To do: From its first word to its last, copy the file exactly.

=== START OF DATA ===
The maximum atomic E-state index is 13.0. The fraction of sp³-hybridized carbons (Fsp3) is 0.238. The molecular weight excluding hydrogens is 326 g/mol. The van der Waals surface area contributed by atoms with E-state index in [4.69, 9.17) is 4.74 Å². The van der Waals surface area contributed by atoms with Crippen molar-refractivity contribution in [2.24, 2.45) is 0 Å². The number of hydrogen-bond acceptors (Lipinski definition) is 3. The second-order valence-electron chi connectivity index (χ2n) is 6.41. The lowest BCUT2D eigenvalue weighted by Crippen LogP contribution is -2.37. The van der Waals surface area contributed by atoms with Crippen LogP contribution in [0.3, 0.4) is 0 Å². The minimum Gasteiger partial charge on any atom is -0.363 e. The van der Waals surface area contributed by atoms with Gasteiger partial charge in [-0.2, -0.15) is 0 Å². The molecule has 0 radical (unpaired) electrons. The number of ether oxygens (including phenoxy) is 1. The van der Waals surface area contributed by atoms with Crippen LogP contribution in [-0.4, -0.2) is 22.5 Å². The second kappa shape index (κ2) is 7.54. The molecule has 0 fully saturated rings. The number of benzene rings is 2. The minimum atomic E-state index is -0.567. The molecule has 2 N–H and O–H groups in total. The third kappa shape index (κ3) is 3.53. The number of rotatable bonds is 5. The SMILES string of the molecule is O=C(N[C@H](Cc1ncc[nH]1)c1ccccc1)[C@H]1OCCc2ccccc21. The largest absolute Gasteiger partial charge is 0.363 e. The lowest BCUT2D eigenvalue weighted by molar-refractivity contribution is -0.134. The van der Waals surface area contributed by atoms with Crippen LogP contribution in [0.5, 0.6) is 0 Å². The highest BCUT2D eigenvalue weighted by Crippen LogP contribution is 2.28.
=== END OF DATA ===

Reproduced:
The maximum atomic E-state index is 13.0. The fraction of sp³-hybridized carbons (Fsp3) is 0.238. The molecular weight excluding hydrogens is 326 g/mol. The van der Waals surface area contributed by atoms with E-state index in [4.69, 9.17) is 4.74 Å². The van der Waals surface area contributed by atoms with Crippen molar-refractivity contribution in [2.24, 2.45) is 0 Å². The number of hydrogen-bond acceptors (Lipinski definition) is 3. The second-order valence-electron chi connectivity index (χ2n) is 6.41. The lowest BCUT2D eigenvalue weighted by Crippen LogP contribution is -2.37. The van der Waals surface area contributed by atoms with Crippen LogP contribution in [0.3, 0.4) is 0 Å². The minimum Gasteiger partial charge on any atom is -0.363 e. The van der Waals surface area contributed by atoms with Gasteiger partial charge in [-0.2, -0.15) is 0 Å². The molecule has 0 radical (unpaired) electrons. The number of ether oxygens (including phenoxy) is 1. The van der Waals surface area contributed by atoms with Crippen LogP contribution in [-0.4, -0.2) is 22.5 Å². The second kappa shape index (κ2) is 7.54. The molecule has 0 fully saturated rings. The number of benzene rings is 2. The minimum atomic E-state index is -0.567. The molecule has 2 N–H and O–H groups in total. The third kappa shape index (κ3) is 3.53. The number of rotatable bonds is 5. The SMILES string of the molecule is O=C(N[C@H](Cc1ncc[nH]1)c1ccccc1)[C@H]1OCCc2ccccc21. The largest absolute Gasteiger partial charge is 0.363 e. The lowest BCUT2D eigenvalue weighted by molar-refractivity contribution is -0.134. The van der Waals surface area contributed by atoms with Crippen LogP contribution in [0.5, 0.6) is 0 Å². The highest BCUT2D eigenvalue weighted by Crippen LogP contribution is 2.28.